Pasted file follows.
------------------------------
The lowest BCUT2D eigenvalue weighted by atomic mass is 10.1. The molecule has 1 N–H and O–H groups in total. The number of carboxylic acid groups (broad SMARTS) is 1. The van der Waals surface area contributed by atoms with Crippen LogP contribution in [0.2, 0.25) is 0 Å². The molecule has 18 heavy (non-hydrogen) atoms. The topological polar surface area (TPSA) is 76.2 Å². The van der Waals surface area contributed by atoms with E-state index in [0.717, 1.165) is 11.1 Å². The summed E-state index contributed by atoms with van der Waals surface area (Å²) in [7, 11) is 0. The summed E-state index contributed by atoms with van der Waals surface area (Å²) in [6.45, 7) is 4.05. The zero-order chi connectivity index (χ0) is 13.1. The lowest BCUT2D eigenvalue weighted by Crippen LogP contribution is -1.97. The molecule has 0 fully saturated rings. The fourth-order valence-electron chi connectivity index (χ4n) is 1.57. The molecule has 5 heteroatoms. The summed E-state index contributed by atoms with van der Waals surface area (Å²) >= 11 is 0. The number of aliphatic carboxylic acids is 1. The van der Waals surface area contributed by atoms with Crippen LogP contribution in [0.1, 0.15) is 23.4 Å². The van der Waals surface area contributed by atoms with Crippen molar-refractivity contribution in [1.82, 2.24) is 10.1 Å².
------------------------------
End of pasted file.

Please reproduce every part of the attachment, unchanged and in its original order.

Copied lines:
The lowest BCUT2D eigenvalue weighted by atomic mass is 10.1. The molecule has 1 N–H and O–H groups in total. The number of carboxylic acid groups (broad SMARTS) is 1. The van der Waals surface area contributed by atoms with Crippen LogP contribution in [0.2, 0.25) is 0 Å². The molecule has 18 heavy (non-hydrogen) atoms. The topological polar surface area (TPSA) is 76.2 Å². The van der Waals surface area contributed by atoms with E-state index in [0.717, 1.165) is 11.1 Å². The summed E-state index contributed by atoms with van der Waals surface area (Å²) in [7, 11) is 0. The summed E-state index contributed by atoms with van der Waals surface area (Å²) in [6.45, 7) is 4.05. The zero-order chi connectivity index (χ0) is 13.1. The lowest BCUT2D eigenvalue weighted by Crippen LogP contribution is -1.97. The molecule has 0 fully saturated rings. The fourth-order valence-electron chi connectivity index (χ4n) is 1.57. The molecule has 5 heteroatoms. The summed E-state index contributed by atoms with van der Waals surface area (Å²) >= 11 is 0. The number of aliphatic carboxylic acids is 1. The van der Waals surface area contributed by atoms with Crippen LogP contribution in [0.1, 0.15) is 23.4 Å². The van der Waals surface area contributed by atoms with Crippen molar-refractivity contribution in [1.82, 2.24) is 10.1 Å².